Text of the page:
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Sunday, 21 December 2008

19 December 2008

So, will Barack Obama change the world? Er, probably not.

Will he radically change US foreign policy? Well, maybe he will, but there again, maybe he won’t.

If you heard our programme from here last night, you’ll have heard four of Washington’s most respected foreign policy analysts discussing the likely future shape of US foreign policy once Obama takes office next month. And what struck me about them was how uncertain they were. (If you missed the programme, it’s available on the website, as is an extended version, including a question and answer session with our invited audience at the Carnegie Endowment for International Peace.)

Will Obama keep his promise to pull US combat troops out of Iraq within 16 months of moving into the White House? Probably, yes.

Will he make any headway in reviving the Middle East peace process? Probably, no.

Will he sign up to a new global agreement on reducing carbon gas emissions to combat climate change? Possibly, but it’s far from certain.

And so it goes on. During the Presidential election campaign, Obama promised “change you can believe in”. But beyond the rhetoric, there weren’t that many concrete policy proposals, especially in the field of foreign policy. Which is why even the best informed analysts here really have little clear idea what he’s planning to do.

And here’s the key issue: the over-riding preoccupation of the incoming administration will be how to revive the economy. Peace in the Middle East, forging a new relationship with Moscow, breathing new life into nuclear non-proliferation – all that may have to wait.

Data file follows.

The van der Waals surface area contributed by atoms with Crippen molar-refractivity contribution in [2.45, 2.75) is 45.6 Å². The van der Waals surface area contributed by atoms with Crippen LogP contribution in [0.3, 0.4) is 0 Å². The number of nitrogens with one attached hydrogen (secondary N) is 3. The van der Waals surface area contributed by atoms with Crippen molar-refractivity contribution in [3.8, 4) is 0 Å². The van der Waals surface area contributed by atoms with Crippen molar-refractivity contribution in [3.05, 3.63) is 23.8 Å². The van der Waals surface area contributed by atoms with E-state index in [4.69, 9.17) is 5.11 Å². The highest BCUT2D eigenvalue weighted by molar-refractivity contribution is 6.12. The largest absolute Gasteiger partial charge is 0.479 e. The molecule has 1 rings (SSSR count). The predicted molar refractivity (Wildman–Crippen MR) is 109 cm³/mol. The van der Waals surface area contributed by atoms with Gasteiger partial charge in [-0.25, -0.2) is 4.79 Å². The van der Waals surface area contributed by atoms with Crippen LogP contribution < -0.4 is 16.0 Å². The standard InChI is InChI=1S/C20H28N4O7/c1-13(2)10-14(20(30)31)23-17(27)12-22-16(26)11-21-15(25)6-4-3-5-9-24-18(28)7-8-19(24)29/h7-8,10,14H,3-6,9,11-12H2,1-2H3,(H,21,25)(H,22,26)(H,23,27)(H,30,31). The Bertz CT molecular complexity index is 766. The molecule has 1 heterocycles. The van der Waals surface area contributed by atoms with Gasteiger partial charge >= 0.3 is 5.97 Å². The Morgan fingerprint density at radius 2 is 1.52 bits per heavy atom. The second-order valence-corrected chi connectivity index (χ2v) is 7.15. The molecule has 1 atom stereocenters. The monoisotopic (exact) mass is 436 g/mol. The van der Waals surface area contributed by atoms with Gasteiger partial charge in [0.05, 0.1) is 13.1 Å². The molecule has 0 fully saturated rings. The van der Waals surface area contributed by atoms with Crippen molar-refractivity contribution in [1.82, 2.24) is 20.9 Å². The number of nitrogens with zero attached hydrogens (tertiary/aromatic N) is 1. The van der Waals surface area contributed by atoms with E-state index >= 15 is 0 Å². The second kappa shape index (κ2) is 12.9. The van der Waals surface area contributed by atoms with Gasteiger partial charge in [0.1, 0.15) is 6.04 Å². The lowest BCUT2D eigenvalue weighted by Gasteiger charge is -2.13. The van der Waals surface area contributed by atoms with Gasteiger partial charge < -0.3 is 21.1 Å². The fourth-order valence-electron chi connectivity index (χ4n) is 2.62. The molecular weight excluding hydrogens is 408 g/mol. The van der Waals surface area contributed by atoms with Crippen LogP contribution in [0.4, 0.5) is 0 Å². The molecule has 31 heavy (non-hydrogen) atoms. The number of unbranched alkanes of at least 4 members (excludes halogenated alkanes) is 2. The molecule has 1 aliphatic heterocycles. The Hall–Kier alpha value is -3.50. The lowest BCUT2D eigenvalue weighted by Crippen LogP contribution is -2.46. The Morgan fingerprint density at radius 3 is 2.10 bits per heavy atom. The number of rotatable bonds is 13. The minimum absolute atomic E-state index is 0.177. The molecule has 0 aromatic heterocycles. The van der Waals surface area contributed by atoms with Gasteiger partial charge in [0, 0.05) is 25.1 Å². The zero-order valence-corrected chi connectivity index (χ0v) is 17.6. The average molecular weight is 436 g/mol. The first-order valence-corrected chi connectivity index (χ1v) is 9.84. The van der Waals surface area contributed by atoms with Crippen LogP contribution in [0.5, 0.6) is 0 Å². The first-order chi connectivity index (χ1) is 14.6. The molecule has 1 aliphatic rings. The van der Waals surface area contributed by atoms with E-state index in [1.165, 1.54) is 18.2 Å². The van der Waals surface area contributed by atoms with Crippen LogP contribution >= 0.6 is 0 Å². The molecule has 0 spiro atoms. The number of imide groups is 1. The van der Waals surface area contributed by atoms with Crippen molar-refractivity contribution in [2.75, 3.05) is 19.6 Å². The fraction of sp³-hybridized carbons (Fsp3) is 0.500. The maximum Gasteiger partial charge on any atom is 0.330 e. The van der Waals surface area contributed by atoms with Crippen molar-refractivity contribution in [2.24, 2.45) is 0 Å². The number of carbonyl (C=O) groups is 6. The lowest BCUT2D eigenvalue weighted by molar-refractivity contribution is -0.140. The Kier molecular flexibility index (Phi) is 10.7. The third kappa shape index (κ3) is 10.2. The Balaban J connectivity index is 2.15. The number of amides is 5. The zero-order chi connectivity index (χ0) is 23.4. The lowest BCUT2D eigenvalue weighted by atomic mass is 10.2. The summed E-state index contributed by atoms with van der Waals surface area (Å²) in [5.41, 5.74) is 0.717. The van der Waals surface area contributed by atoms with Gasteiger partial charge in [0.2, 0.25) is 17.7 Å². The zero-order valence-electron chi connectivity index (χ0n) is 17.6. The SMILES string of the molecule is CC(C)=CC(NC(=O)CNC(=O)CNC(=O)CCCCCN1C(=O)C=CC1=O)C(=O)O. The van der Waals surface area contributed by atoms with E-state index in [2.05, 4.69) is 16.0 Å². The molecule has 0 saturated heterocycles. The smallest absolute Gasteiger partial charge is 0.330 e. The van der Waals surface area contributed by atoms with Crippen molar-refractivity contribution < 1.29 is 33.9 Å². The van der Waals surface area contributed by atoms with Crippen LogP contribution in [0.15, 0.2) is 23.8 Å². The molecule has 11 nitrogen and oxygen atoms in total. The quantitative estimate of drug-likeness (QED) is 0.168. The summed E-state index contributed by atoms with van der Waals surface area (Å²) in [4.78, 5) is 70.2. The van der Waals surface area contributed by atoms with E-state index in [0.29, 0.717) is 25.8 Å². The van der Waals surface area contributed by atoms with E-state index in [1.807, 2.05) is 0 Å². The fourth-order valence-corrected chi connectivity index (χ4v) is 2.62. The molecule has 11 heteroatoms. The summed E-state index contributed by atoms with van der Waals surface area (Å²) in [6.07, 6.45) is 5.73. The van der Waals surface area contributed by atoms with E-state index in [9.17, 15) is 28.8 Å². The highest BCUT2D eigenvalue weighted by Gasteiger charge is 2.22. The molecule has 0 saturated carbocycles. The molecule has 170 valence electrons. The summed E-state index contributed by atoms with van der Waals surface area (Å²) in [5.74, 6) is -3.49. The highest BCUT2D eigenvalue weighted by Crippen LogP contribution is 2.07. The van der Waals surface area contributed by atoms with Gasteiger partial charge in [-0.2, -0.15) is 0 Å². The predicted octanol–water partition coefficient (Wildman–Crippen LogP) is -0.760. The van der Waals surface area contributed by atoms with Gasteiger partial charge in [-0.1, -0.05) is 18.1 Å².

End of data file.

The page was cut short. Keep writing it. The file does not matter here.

So what should we expect? Well, the rhetoric will certainly change: you won’t hear so much about the US ending tyranny and spreading democracy around the world. There’ll be more of an emphasis on negotiations, and on building international alliances. But will it be, in the words of a New York Times columnist,“continuity we can believe in”, or, in the words of another New York Times columnist, “a sweeping shift in foreign policy”?

Our panellists couldn’t agree. Is a change of tone the same as a change of policy? Or do US national interests always eventually over-ride Presidential ambitions? We’re about to find out – and the answer could well shape the world we live in.

Just a word about next week: on Christmas Eve, we’ll have a special pre-recorded programme in which we’ll be looking at the arguments for and against global population control; there’ll be no programme on Christmas Day, but we’ll be back as usual on Boxing Day. I’ll be taking a short break, so no newsletter from me next week …

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